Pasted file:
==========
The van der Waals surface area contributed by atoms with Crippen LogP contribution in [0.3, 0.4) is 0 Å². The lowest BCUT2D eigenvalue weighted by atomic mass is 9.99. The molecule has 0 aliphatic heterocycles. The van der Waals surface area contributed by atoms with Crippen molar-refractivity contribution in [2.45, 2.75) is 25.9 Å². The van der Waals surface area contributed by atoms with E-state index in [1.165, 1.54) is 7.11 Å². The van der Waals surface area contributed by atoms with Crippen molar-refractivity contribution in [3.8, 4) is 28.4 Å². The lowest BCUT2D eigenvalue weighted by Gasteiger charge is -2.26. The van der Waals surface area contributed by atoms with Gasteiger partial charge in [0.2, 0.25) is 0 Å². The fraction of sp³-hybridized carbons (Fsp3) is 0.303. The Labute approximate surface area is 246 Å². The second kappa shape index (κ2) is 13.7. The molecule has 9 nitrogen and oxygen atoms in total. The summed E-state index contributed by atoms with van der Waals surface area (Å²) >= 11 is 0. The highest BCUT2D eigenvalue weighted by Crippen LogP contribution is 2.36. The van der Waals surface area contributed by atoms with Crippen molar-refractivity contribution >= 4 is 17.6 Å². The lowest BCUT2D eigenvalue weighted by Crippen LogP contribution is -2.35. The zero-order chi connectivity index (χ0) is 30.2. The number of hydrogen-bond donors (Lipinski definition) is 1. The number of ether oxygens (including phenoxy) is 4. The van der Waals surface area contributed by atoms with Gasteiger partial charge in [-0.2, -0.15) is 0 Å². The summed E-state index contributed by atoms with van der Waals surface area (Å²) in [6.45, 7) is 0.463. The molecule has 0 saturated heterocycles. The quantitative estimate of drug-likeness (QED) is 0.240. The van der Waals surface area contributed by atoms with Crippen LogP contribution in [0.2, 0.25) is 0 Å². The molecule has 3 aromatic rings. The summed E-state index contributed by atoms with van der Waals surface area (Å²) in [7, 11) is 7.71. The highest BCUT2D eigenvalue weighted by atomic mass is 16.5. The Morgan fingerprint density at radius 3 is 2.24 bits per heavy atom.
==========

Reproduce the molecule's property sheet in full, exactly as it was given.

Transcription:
The van der Waals surface area contributed by atoms with Crippen LogP contribution in [0.3, 0.4) is 0 Å². The lowest BCUT2D eigenvalue weighted by atomic mass is 9.99. The molecule has 0 aliphatic heterocycles. The van der Waals surface area contributed by atoms with Crippen molar-refractivity contribution in [2.45, 2.75) is 25.9 Å². The van der Waals surface area contributed by atoms with E-state index in [1.165, 1.54) is 7.11 Å². The van der Waals surface area contributed by atoms with Crippen molar-refractivity contribution in [3.8, 4) is 28.4 Å². The lowest BCUT2D eigenvalue weighted by Gasteiger charge is -2.26. The van der Waals surface area contributed by atoms with Gasteiger partial charge in [0.2, 0.25) is 0 Å². The fraction of sp³-hybridized carbons (Fsp3) is 0.303. The Labute approximate surface area is 246 Å². The second kappa shape index (κ2) is 13.7. The molecule has 9 nitrogen and oxygen atoms in total. The summed E-state index contributed by atoms with van der Waals surface area (Å²) >= 11 is 0. The highest BCUT2D eigenvalue weighted by Crippen LogP contribution is 2.36. The van der Waals surface area contributed by atoms with Crippen molar-refractivity contribution >= 4 is 17.6 Å². The lowest BCUT2D eigenvalue weighted by Crippen LogP contribution is -2.35. The zero-order chi connectivity index (χ0) is 30.2. The number of hydrogen-bond donors (Lipinski definition) is 1. The number of ether oxygens (including phenoxy) is 4. The van der Waals surface area contributed by atoms with Gasteiger partial charge in [-0.2, -0.15) is 0 Å². The summed E-state index contributed by atoms with van der Waals surface area (Å²) in [6.45, 7) is 0.463. The molecule has 0 saturated heterocycles. The quantitative estimate of drug-likeness (QED) is 0.240. The van der Waals surface area contributed by atoms with Crippen LogP contribution in [0.2, 0.25) is 0 Å². The molecule has 3 aromatic rings. The summed E-state index contributed by atoms with van der Waals surface area (Å²) in [7, 11) is 7.71. The highest BCUT2D eigenvalue weighted by atomic mass is 16.5. The Morgan fingerprint density at radius 3 is 2.24 bits per heavy atom.